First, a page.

Looking across today’s billboards the choices were not rich. It was all sequels, 3D animated sequels sometimes, but sequels none the less. Oh and indeed, there was even something by one of the many, many directors of the SAW franchise. But I did not despair, my dear cinema-going public, for I had you to think of. Joyously for us both, the French in their infinite wisdom, had decided that the 10th on June should be the UK release date for Fred Cavaye’s latest offering.
You might know Cavaye from 2008’s Anything For Her, a crime thriller perhaps akin to Die Hard, but with subtitles. It would later re-surface as The Next Three Days a remake with Russell Crowe playing the lead. Given that he has developed a reputation for making films about ordinary chaps forced into situations where they must do extraordinary things I figured I had a fair idea of what to expect from Point Blank from the start. So how did it scrub up?
Gilles Lellouche plays the incredibly ordinary Samuel, so ordinary in fact that he is a male nurse, in fact he is in training to be a male nurse. A profession usually reserved for comic relief in Doctor Who episodes, but perhaps Cavaye is attempting to bring some credibility back to a job that – if Point Blank is to be believed – carries no small amount of derringd-do. Anyway, Samuel’s wife Nadia, played ably by Elena Anaya, gets in a spot of bother and proves to be the catalyst for this particular medical professional’s journey of discovery.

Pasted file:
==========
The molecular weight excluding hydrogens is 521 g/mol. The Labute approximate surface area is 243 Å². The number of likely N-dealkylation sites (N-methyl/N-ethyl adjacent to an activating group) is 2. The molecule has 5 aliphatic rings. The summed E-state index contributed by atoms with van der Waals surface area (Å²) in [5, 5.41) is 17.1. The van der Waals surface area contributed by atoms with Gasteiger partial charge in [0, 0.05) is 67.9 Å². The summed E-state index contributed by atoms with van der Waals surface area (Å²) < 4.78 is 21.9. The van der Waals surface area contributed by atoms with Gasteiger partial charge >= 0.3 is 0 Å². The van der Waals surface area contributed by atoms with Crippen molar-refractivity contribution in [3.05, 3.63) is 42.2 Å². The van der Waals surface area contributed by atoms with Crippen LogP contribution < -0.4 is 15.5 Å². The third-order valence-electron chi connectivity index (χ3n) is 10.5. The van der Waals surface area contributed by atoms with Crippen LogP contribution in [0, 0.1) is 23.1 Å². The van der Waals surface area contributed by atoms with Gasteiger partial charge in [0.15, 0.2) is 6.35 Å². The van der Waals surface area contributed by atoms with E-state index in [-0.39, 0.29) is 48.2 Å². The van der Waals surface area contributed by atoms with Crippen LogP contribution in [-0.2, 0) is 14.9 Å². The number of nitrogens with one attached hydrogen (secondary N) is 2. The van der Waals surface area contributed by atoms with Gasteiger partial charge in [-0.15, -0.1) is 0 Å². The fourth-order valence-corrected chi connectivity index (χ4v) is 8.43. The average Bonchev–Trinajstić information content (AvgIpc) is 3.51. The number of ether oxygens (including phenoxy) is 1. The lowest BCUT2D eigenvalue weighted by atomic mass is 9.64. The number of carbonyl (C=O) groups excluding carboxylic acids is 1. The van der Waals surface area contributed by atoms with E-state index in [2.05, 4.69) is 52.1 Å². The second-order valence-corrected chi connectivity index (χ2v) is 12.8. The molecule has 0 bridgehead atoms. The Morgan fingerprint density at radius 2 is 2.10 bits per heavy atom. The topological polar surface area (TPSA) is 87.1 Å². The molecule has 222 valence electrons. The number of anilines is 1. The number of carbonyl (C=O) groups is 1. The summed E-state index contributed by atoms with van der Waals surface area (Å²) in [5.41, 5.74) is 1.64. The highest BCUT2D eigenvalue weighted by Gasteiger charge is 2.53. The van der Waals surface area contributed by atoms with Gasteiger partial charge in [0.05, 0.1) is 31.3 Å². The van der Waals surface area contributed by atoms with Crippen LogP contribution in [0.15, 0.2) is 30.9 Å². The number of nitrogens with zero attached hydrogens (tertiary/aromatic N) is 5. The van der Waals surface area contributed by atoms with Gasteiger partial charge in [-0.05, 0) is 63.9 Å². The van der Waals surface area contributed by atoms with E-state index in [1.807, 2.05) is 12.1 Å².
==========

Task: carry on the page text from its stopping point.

Thus the plot is set for a fairly predictable ‘Man vs. World’ rollercoaster. Samuel is not as alone as it seems though, and by the half hour mark all the pieces are in place for a plot as twisty and turny as a twisty turny thing. The whole caper takes a shot of adrenaline, thanks to Roschdy Zem’s Hugo. Additionally, owing to an unexplained crime spree, the blur of inappropriate smoking practises and leather-jacket-villainy turns itself up to eleven while chaos reigns on the Peugeot-filled streets of Cavaye’s France.
There is nothing here that hasn’t been done before, but what you do get is a well put together piece of crime drama. The old adage that ‘a good police force puts away more criminals than it employs’ seems to run through most French cop movies and this is no exception. There are some pretty torrid scene for a 15 rating, but all in all it goes too fast for you to stop and think very often, Expect the American remake to come sometime soon, and thank your stars it’s not a sequel.
Runtime: 84 minutes
Point Blank is showing at The Cameo, Home Street, Edinburgh in Cameo 3 until Thursday 16th June.
Dylan Matthew will be back next week.